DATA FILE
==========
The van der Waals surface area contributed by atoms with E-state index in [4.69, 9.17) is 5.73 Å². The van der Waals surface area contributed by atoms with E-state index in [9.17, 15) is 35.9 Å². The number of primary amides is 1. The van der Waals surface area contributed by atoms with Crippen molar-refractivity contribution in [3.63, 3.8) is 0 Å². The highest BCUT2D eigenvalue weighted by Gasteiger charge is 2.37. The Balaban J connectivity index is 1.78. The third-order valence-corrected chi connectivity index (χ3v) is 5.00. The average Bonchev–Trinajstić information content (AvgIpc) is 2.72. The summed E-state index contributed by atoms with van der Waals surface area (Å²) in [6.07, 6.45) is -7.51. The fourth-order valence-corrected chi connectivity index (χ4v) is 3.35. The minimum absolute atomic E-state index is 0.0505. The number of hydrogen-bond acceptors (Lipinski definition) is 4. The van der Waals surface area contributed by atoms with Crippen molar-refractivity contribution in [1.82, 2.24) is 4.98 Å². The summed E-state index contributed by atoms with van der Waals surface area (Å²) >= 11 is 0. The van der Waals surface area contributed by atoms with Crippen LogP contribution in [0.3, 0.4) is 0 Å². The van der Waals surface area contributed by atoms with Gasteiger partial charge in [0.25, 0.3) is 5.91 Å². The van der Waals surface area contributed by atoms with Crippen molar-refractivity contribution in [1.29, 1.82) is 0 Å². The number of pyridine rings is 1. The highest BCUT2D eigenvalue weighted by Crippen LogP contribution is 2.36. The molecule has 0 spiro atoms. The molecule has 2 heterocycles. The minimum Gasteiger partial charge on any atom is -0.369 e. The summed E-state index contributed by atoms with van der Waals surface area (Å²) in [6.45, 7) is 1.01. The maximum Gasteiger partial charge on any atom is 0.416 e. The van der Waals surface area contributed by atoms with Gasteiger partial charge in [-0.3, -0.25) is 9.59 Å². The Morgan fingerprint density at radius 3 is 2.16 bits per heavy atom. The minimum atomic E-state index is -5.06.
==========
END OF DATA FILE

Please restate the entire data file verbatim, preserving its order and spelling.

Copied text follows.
The van der Waals surface area contributed by atoms with E-state index in [4.69, 9.17) is 5.73 Å². The van der Waals surface area contributed by atoms with E-state index in [9.17, 15) is 35.9 Å². The number of primary amides is 1. The van der Waals surface area contributed by atoms with Crippen molar-refractivity contribution in [3.63, 3.8) is 0 Å². The highest BCUT2D eigenvalue weighted by Gasteiger charge is 2.37. The Balaban J connectivity index is 1.78. The third-order valence-corrected chi connectivity index (χ3v) is 5.00. The average Bonchev–Trinajstić information content (AvgIpc) is 2.72. The summed E-state index contributed by atoms with van der Waals surface area (Å²) in [6.07, 6.45) is -7.51. The fourth-order valence-corrected chi connectivity index (χ4v) is 3.35. The minimum absolute atomic E-state index is 0.0505. The number of hydrogen-bond acceptors (Lipinski definition) is 4. The van der Waals surface area contributed by atoms with Crippen molar-refractivity contribution in [1.82, 2.24) is 4.98 Å². The summed E-state index contributed by atoms with van der Waals surface area (Å²) >= 11 is 0. The van der Waals surface area contributed by atoms with Crippen LogP contribution in [0.3, 0.4) is 0 Å². The van der Waals surface area contributed by atoms with Gasteiger partial charge in [0.25, 0.3) is 5.91 Å². The van der Waals surface area contributed by atoms with Crippen molar-refractivity contribution in [1.29, 1.82) is 0 Å². The number of pyridine rings is 1. The highest BCUT2D eigenvalue weighted by Crippen LogP contribution is 2.36. The molecule has 0 spiro atoms. The molecule has 2 heterocycles. The minimum Gasteiger partial charge on any atom is -0.369 e. The summed E-state index contributed by atoms with van der Waals surface area (Å²) in [6.45, 7) is 1.01. The maximum Gasteiger partial charge on any atom is 0.416 e. The van der Waals surface area contributed by atoms with Gasteiger partial charge in [-0.3, -0.25) is 9.59 Å². The Morgan fingerprint density at radius 3 is 2.16 bits per heavy atom. The minimum atomic E-state index is -5.06.